Praful Naik, 61, still remembers the day in 2012 when he spotted India’s left-arm spinner at the ongoing T20 World Cup in Australia, Radha Yadav, play tennis ball cricket in the building compound of Kandivali, a Mumbai suburb. The one-time club cricketer turned coach was there to see his niece but what caught his eye was Radha, just 11 then, charging towards a boy who was stubbornly holding on to the bat despite getting out, and grabbing his collar.
Naik, who learnt the finer points of the game from Mumbai’s legendary coach the late Ramakant Achrekar, was impressed by the girl’s passion for the game and also her skills with both bat and ball. He would ask Radha to take him to his father, a vegetable seller. Naik was doing a Achrekar. He wanted to take charge of the girl with a spark and for that he wanted parental approval. Initially, the father was reluctant but what saw him change his mind was Naik’s pitch about cricket having the potential to get her daughter permanent employment. “I knew that they couldn’t afford this sport. The family of five — Radha’s parents and her two brothers — lived in a very small house. I told the father that if nothing else cricket can get Radha a job in the Railways. This clicked and he straightaway said yes and since that day he gave full responsibility of his daughter,” Naik recalls.
On Saturday, at Melbourne, Radha’s spell of 4-0-23-4 helped India restrict Sri Lanka to 113/9 in the final league game of the T20 World Cup. Later Shafali Verma’s 37-ball 47 that had 7 fours and 1 six saw India registering an easy seven-wicket win with 32 balls to spare. With their place in the semi-final already confirmed, the Lankan scalp saw India top the group with an all-win record.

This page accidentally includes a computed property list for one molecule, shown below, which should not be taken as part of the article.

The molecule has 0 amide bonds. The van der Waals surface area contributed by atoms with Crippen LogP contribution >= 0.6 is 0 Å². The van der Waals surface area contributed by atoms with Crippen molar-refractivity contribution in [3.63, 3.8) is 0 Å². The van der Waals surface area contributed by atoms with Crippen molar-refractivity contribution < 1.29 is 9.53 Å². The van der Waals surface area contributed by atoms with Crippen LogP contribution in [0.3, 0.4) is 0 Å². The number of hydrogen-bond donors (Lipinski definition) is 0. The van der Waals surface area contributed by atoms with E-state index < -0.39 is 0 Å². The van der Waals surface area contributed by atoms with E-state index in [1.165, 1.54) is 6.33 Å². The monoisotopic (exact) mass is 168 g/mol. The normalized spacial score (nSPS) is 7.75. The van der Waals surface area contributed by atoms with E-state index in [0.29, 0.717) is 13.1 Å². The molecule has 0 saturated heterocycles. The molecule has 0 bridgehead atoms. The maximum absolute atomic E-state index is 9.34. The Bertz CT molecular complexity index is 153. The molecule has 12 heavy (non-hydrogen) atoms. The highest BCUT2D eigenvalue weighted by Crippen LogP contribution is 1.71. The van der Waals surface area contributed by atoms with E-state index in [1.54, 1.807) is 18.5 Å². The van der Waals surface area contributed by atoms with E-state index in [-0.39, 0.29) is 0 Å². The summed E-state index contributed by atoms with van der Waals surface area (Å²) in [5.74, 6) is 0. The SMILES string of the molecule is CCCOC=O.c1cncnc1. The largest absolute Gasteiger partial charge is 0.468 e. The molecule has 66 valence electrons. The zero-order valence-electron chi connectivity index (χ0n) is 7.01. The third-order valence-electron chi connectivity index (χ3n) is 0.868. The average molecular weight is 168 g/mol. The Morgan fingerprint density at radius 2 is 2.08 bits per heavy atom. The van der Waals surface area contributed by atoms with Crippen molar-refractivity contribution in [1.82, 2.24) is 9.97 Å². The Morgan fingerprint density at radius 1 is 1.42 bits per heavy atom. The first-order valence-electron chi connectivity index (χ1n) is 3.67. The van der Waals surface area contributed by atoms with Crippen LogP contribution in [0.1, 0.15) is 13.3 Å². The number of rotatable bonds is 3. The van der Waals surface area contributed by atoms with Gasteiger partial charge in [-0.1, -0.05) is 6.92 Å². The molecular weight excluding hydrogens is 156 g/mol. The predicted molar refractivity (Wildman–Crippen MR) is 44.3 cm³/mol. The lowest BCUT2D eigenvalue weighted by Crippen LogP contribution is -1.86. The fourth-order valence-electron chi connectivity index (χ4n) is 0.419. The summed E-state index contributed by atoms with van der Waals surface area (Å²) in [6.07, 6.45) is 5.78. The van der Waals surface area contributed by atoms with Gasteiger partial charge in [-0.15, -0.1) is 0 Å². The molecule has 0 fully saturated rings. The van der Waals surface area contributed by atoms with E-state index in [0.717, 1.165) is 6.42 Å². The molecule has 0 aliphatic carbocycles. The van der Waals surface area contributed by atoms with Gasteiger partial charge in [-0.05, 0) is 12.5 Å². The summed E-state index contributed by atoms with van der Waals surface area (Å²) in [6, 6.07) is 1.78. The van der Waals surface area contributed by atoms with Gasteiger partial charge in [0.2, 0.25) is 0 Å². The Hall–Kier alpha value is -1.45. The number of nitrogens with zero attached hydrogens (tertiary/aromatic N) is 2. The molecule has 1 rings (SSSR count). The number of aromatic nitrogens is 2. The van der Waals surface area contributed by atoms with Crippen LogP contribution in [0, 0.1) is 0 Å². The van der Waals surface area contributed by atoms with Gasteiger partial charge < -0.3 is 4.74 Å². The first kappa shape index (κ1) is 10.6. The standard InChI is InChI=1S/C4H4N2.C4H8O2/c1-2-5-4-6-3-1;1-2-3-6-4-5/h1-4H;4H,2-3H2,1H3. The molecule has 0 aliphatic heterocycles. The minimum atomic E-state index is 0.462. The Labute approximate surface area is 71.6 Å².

Interestingly, spin was not Radha’s first choice. As a child playing gully cricket, she had a long run-up, loved to run in fast and bowl quick. However, Naik immediately after taking Radha under his wings asked her to shorten the run-up. Later, he suggested her to try left-arm spin. The switch from pace to spin is proving to be a game-changer for Radha.
While Radha was growing up, the profile of the women’s game in India was growing. In Mumbai, with the clubs wanting to give the girls competitive games, started to organise mixed games in the under-16 category. Radha was now pitted against Mumbai’s best young talent. In age-cricket, she has matched her wits against the city’s batting prodigies — India opener Prithvi Shaw and Mumbai Ranji star Sarfaraz Khan.
In 2015, Radha found herself at a crossroad. The part-time coach Naik, who used to work as a captain at Hotel Centaur, was retiring. Tired of Mumbai’s hectic life, he wanted to move to Baroda, along with her daughter, Radha’s best friend and a budding cricketer. Suddenly, Radha’s cricketing dream seemed over. Naik wasn’t going to be around when she needed his coach and mentor the most.
That’s when the Yadavs took a life-changing call. “Her father said, she is your daughter, please take her along,” Naik explained. But things weren’t that simple. The coach first checked with Baroda cricket body if Radha could switch states. He was told that all that was needed was an address proof. “And for that I had to be Radha’s legal guardian and so me and his father signed a legal document,” recalls Naik. Now, Naik was much more than a coach to Radha.
Moving base from Mumbai to Baroda proved to be a blessing in disguise for Radha. She went to lead Baroda under 19 and the senior team and later went onto play for India. Her graceful action, teasing loop and precise break made Radha an asset to any team she played. Her ability to hold back the ball and force the batters to play a false shot played a big role in she giving India important breakthroughs in Melbourne today.
Naik says her action is natural but adds that he did take his student to former India cricketer Mohinder Amarnath for a second opinion. “He (Amarnath) said don’t worry the girl will do well. Lot of hard work has gone in the making of Radha. We used to do endless sessions of spot bowling, we taught her how to use the bowling crease and vary the pace. We played in rains with rubber balls which are hard to control,” Naik revealed. As Radha grew in stature, she got BCCI’s central contract. Life for his family too changed. The father no longer sells vegetables. He manages a shop that’s called the Radha General store.
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